Collecting is a little bit like making love. You dont know who your perfect partner is going to be. And you really dont make a choice that way.
To find Nyehaus, an elegant project space elusively located on the eighth floor of the National Arts Club, is tantamount to time travel.
From afar Ruth Roots painting is not easily recognizable as painting. Its slick surface calls to mind metal, plastic, or some unknown medium of the future. Ultra thin, brightly colored, variably shaped aluminum set flush against the gallery wall creates the impression of an object naturally merging with the wall space.
The eight paintings in Stephanie Campos’ solo debut at Anna Kustera are at once rough and tumble objects and elegant meditations on modernism’s romance with the sublimity of the square.
Its important to remember that, unlike in life, no one gets hurt on the stage of painting. Some artists choose to reveal the scaffolding, lights, and dark box of this stage, while others conceal it as best they can. Tomer Aluf belongs in the first category: his paintings present a wide-open and generous stage, dandified with a touch of black magic.
Richard Aldrichs solo exhibit of twenty paintings at Bortolami presents a duel between the artists heavy sensibility and a selection of light experiments in abstract painting.
The cartoon-serious urgency of titles such as “I Got a Job to Do” and “You Would Not Listen When I Told You,” are a welcome invitation into the world of a radically fresh 73-year-old painter, who is not as well-known as he should be on the East Coast.
Being in a room full of Philip Guston’s paintings is like time travelingback to both the artist’s own era in which the work was made, and to my first attempts to make abstract work.
New Yorks fall art season is in full swing and you would never know that our country is on the precipice of an historic presidential election. Kent Gallerys current exhibition, Entre Chien et Loup (between dog and wolf), gives itself fully to this crepuscular moment in American politics.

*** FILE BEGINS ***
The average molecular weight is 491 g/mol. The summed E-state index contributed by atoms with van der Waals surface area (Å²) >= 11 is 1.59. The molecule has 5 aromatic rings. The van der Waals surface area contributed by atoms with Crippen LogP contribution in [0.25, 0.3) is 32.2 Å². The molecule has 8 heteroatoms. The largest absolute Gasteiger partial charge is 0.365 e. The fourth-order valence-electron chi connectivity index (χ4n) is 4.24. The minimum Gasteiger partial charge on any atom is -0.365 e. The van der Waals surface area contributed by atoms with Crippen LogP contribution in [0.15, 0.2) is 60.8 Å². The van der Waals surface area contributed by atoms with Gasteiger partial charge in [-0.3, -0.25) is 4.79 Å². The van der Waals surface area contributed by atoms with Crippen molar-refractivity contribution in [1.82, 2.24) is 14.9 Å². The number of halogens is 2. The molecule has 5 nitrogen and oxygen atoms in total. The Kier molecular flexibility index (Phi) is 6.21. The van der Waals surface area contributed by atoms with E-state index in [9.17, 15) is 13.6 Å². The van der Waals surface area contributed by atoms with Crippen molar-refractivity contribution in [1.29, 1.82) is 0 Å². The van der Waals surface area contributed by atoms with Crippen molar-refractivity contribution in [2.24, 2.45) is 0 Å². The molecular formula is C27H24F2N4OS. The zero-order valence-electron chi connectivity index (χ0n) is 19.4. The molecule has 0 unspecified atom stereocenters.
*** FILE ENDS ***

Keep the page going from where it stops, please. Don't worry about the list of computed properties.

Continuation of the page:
The rigor of his work comes from an internal life, but the materials are never subjugated to this private world, rather they are entwined together, like a perfect marriage of differences
Painters tell themselves stories in order to keep painting. In the case of Mary Weatherford, a Los Angeles-based artist, the stories are connected to specific places and her visual memories of them.
It might seem counter-intuitive to begin a review of an abstract painting show by discussing realism. Especially now, when abstract painting is everywhere, from the Museum of Modern Arts contentious survey The Forever Now, to artist-run spaces in Brooklyn, and the white cube galleries of the Lower East Side.
Language is integral to painting’s structure. Of all the art forms, painting is at once the most archaic and the most supremely socializedit comes to us through centuries of babbling dialogue, entrenched in history and myth, and resplendent with references to other paintings and the civilizations that grew around them.
Marcel Cohen’s In Search of a Lost Ladino: Letter to Antonio Saura, translated by poet and art critic Raphael Rubinstein, is a memoir that meditates on the possibility of a personal and historical recovery through the act of translation.
In the early 1960s Milan Kundera, a recent émigré from Czechoslovakia living as an exiled intellectual in Paris, discovers first hand the inescapable tidal force literature exerts over national consciousness and personal identity.
Studio A: The Bob Dylan Reader, edited by Benjamin Hedin, is a collection of literary and journalistic essays, poems, and speeches by Dylan scholars, rock critics and connoisseurs. Like the beat paperbacks and pocketbook existentialism collections that Dylan might have carried with him as a young escapee to New York, Studio A is a portable key to a secret world, not dark yet but getting there.
A portrait emerges from a collage of one-liners and innuendoes of the author as a young intellectual with bohemian leanings.
“The only language that can be called ‘language’ without qualification is the language of natural reality.” —Pasolini
Andy Warhols fear of death as the most embarrassing thing that can happen to you, appears to be unfounded in the wake of Ric Burns operatic four-hour film.
One could describe Sabrina to those who never met her as a J.D Salinger character, a brilliant precocious individual. A true New Yorker who loved the city and its people unequivocally, with an enormous appetite for life, she directed her energy to describing her adopted home.